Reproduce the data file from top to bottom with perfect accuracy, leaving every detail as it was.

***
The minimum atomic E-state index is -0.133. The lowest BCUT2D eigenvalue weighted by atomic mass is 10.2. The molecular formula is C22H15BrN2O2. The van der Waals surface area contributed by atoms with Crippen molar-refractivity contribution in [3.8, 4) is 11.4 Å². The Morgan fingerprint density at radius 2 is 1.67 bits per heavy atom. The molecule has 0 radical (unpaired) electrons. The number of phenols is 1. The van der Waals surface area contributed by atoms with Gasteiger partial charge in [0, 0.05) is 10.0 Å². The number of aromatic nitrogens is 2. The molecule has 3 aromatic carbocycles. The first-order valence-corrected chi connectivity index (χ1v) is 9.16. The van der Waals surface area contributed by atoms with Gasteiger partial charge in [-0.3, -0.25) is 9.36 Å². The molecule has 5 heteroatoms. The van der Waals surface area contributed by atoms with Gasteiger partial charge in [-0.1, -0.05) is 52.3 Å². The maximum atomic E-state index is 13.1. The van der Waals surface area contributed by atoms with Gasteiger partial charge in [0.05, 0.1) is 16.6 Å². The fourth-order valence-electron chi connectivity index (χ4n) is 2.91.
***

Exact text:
The minimum atomic E-state index is -0.133. The lowest BCUT2D eigenvalue weighted by atomic mass is 10.2. The molecular formula is C22H15BrN2O2. The van der Waals surface area contributed by atoms with Crippen molar-refractivity contribution in [3.8, 4) is 11.4 Å². The Morgan fingerprint density at radius 2 is 1.67 bits per heavy atom. The molecule has 0 radical (unpaired) electrons. The number of phenols is 1. The van der Waals surface area contributed by atoms with Gasteiger partial charge in [0, 0.05) is 10.0 Å². The number of aromatic nitrogens is 2. The molecule has 3 aromatic carbocycles. The first-order valence-corrected chi connectivity index (χ1v) is 9.16. The van der Waals surface area contributed by atoms with Gasteiger partial charge in [-0.3, -0.25) is 9.36 Å². The molecule has 5 heteroatoms. The van der Waals surface area contributed by atoms with Gasteiger partial charge in [-0.1, -0.05) is 52.3 Å². The maximum atomic E-state index is 13.1. The van der Waals surface area contributed by atoms with Gasteiger partial charge in [0.05, 0.1) is 16.6 Å². The fourth-order valence-electron chi connectivity index (χ4n) is 2.91.